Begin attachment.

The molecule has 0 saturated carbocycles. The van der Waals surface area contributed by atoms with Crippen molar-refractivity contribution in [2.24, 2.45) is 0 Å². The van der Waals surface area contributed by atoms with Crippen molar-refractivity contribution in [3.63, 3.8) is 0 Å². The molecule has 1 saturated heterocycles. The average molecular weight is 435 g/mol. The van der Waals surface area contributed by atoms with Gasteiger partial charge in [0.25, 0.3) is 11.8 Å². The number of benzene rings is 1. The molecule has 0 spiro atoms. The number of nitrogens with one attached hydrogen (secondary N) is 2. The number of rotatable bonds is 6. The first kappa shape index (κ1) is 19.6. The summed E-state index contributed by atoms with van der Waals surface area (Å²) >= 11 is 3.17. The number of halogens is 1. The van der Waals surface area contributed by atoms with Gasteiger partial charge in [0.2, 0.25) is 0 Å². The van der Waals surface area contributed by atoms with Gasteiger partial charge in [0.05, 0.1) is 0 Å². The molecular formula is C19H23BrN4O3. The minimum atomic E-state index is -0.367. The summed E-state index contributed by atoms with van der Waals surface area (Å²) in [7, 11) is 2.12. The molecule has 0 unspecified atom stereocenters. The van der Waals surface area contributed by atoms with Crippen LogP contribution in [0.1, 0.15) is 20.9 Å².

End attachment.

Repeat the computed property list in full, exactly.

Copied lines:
The molecule has 0 saturated carbocycles. The van der Waals surface area contributed by atoms with Crippen molar-refractivity contribution in [2.24, 2.45) is 0 Å². The van der Waals surface area contributed by atoms with Crippen molar-refractivity contribution in [3.63, 3.8) is 0 Å². The molecule has 1 saturated heterocycles. The average molecular weight is 435 g/mol. The van der Waals surface area contributed by atoms with Gasteiger partial charge in [0.25, 0.3) is 11.8 Å². The number of benzene rings is 1. The molecule has 0 spiro atoms. The number of nitrogens with one attached hydrogen (secondary N) is 2. The number of rotatable bonds is 6. The first kappa shape index (κ1) is 19.6. The summed E-state index contributed by atoms with van der Waals surface area (Å²) >= 11 is 3.17. The number of halogens is 1. The van der Waals surface area contributed by atoms with Gasteiger partial charge in [0.2, 0.25) is 0 Å². The van der Waals surface area contributed by atoms with Gasteiger partial charge in [0.05, 0.1) is 0 Å². The molecular formula is C19H23BrN4O3. The minimum atomic E-state index is -0.367. The summed E-state index contributed by atoms with van der Waals surface area (Å²) in [7, 11) is 2.12. The molecule has 0 unspecified atom stereocenters. The van der Waals surface area contributed by atoms with Crippen LogP contribution in [0.1, 0.15) is 20.9 Å².